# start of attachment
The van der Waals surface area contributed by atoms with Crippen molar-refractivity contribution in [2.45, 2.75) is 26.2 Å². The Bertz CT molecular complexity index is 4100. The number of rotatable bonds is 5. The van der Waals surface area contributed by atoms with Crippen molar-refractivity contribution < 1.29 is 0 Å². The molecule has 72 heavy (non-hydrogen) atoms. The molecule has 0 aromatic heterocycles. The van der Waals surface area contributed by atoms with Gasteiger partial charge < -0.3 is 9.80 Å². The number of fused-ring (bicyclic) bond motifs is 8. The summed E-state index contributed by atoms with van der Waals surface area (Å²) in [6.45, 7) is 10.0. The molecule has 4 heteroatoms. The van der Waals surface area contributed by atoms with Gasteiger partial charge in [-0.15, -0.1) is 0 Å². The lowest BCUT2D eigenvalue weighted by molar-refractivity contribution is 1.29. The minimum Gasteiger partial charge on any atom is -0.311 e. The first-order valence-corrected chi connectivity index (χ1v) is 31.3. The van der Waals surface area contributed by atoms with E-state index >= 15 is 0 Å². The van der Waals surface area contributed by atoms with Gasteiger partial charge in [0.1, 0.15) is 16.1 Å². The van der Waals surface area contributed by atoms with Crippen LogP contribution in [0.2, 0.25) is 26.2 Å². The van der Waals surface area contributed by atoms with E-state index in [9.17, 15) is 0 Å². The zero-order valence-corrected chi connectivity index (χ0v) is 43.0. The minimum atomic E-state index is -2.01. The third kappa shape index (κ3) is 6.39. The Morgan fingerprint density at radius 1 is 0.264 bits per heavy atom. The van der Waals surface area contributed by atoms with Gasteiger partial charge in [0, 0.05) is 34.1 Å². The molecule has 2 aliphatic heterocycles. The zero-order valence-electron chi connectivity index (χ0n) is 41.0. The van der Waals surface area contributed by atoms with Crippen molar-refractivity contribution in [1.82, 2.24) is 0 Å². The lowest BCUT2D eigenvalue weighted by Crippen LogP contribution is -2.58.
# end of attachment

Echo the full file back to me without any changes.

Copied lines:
The van der Waals surface area contributed by atoms with Crippen molar-refractivity contribution in [2.45, 2.75) is 26.2 Å². The Bertz CT molecular complexity index is 4100. The number of rotatable bonds is 5. The van der Waals surface area contributed by atoms with Crippen molar-refractivity contribution < 1.29 is 0 Å². The molecule has 72 heavy (non-hydrogen) atoms. The molecule has 0 aromatic heterocycles. The van der Waals surface area contributed by atoms with Gasteiger partial charge < -0.3 is 9.80 Å². The number of fused-ring (bicyclic) bond motifs is 8. The summed E-state index contributed by atoms with van der Waals surface area (Å²) in [6.45, 7) is 10.0. The molecule has 4 heteroatoms. The van der Waals surface area contributed by atoms with Gasteiger partial charge in [-0.15, -0.1) is 0 Å². The lowest BCUT2D eigenvalue weighted by molar-refractivity contribution is 1.29. The minimum Gasteiger partial charge on any atom is -0.311 e. The first-order valence-corrected chi connectivity index (χ1v) is 31.3. The van der Waals surface area contributed by atoms with E-state index >= 15 is 0 Å². The van der Waals surface area contributed by atoms with Gasteiger partial charge in [0.1, 0.15) is 16.1 Å². The van der Waals surface area contributed by atoms with Crippen LogP contribution in [0.2, 0.25) is 26.2 Å². The van der Waals surface area contributed by atoms with E-state index in [9.17, 15) is 0 Å². The zero-order valence-corrected chi connectivity index (χ0v) is 43.0. The minimum atomic E-state index is -2.01. The third kappa shape index (κ3) is 6.39. The Morgan fingerprint density at radius 1 is 0.264 bits per heavy atom. The van der Waals surface area contributed by atoms with Gasteiger partial charge in [0, 0.05) is 34.1 Å². The molecule has 2 aliphatic heterocycles. The zero-order valence-electron chi connectivity index (χ0n) is 41.0. The van der Waals surface area contributed by atoms with Crippen molar-refractivity contribution in [1.82, 2.24) is 0 Å². The lowest BCUT2D eigenvalue weighted by Crippen LogP contribution is -2.58.